External API Request
Sending an external API request using Appmaster.io in practice
Not too much theory?
Let's put this into practice. Let's open AppMaster, create an API request using it, and get a better understanding of how this request works.
Creation of External API Request
API requests are created in the “Business logic” section, in the “External API Requests” tab.
It's time to click “+ New API Request”
The name and description can be set to anything, they are for our personal use only.
Let's deal with the data that really matters.
The minimum required to create a request is to specify its Method and address (URL). Let's start with the last one.
URL - Uniform Resource Locator. An address given to a particular resource on the Internet. The most familiar version of such a resource is an HTML page - we enter its URL in the address bar of the browser and open the desired site. At the same time, the resource itself can be anything, a picture, a video, a data set. The main thing is that this resource has a specific pointer - an URL to which you can send a request to get this resource.
Referring to the data at its address, we also indicate the method (you can also say the type) of the request, that is, we indicate what actually needs to be done with this data.
When we sent requests for the task of the first module, we received data. This is the GET method. This method is the most obvious method and also the only required one. Therefore, even if we did not specify it explicitly, it was still assumed by default that this was GET.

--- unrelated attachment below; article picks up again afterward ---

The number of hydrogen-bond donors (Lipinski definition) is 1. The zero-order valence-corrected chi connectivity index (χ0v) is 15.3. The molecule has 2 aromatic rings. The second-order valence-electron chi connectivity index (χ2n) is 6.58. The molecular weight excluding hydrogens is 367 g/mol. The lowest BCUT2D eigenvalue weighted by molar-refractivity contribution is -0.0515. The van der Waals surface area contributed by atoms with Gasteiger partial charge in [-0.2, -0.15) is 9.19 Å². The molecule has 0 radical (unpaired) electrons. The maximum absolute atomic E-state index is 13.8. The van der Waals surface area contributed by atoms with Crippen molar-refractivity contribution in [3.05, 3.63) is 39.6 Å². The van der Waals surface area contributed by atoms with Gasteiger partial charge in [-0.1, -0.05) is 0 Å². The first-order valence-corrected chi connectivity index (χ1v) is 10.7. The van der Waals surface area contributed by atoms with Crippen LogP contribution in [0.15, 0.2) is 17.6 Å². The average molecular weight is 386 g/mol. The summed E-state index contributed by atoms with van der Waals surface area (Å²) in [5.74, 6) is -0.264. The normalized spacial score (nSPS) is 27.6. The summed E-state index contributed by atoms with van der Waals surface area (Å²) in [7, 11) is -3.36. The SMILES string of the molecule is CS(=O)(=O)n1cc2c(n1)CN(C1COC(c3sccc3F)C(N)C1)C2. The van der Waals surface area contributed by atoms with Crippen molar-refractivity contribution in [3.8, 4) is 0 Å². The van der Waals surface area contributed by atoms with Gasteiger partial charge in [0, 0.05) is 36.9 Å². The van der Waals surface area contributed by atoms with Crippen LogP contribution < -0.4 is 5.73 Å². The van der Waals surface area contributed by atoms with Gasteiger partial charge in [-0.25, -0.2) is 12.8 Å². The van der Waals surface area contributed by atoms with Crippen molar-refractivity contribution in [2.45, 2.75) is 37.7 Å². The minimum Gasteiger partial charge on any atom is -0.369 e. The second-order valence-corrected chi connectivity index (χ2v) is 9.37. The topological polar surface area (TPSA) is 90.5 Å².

Let's see what other methods exist.
The HTTP standard itself does not limit the number of methods that can be used. At the same time, only some of the most standard methods are still used to maintain compatibility. There are 5 different methods that can be used in the AppMaster API requests.
GET. It's already dealt with. The method requests the provision of a resource, and receives data.
POST. To take data from somewhere, you first need to place this data there. The POST method does just that. Sends data to the server, creates a resource.
PUT. Similar to the POST method, but its job is to update the data. It does not create new data, but replaces existing data, updates it.
DELETE. As the name suggests, it deletes data.
PATCH. The method is similar to PUT, but is used to partially update the data, rather than replacing it entirely. For example, using the PATCH method, you can change the title of an article, or change the value of some parameter.
It is important to consider the fact that the server is not required to do exactly what is specified in the method at all. We can send the address of some page with the DELETE method, but this does not mean that the server will actually delete it. But, purely theoretically, he can do this with the GET command. Or do not change anything, but at the same time send data in response to POST. Just because the developer configured it that way.
This is where REST comes into play, which says that it's time to agree on the observance of the order, stop the mess and do exactly what is indicated in the method. At the very least, this should be the main task (although not necessarily the only one). E.g., when transferring the content of an article using the GET method, you can at the same time increase the counter of the number of its views by 1.
So, we figured out where the data is located and what can be done with it. Let's go further, let's see what other components the request can have.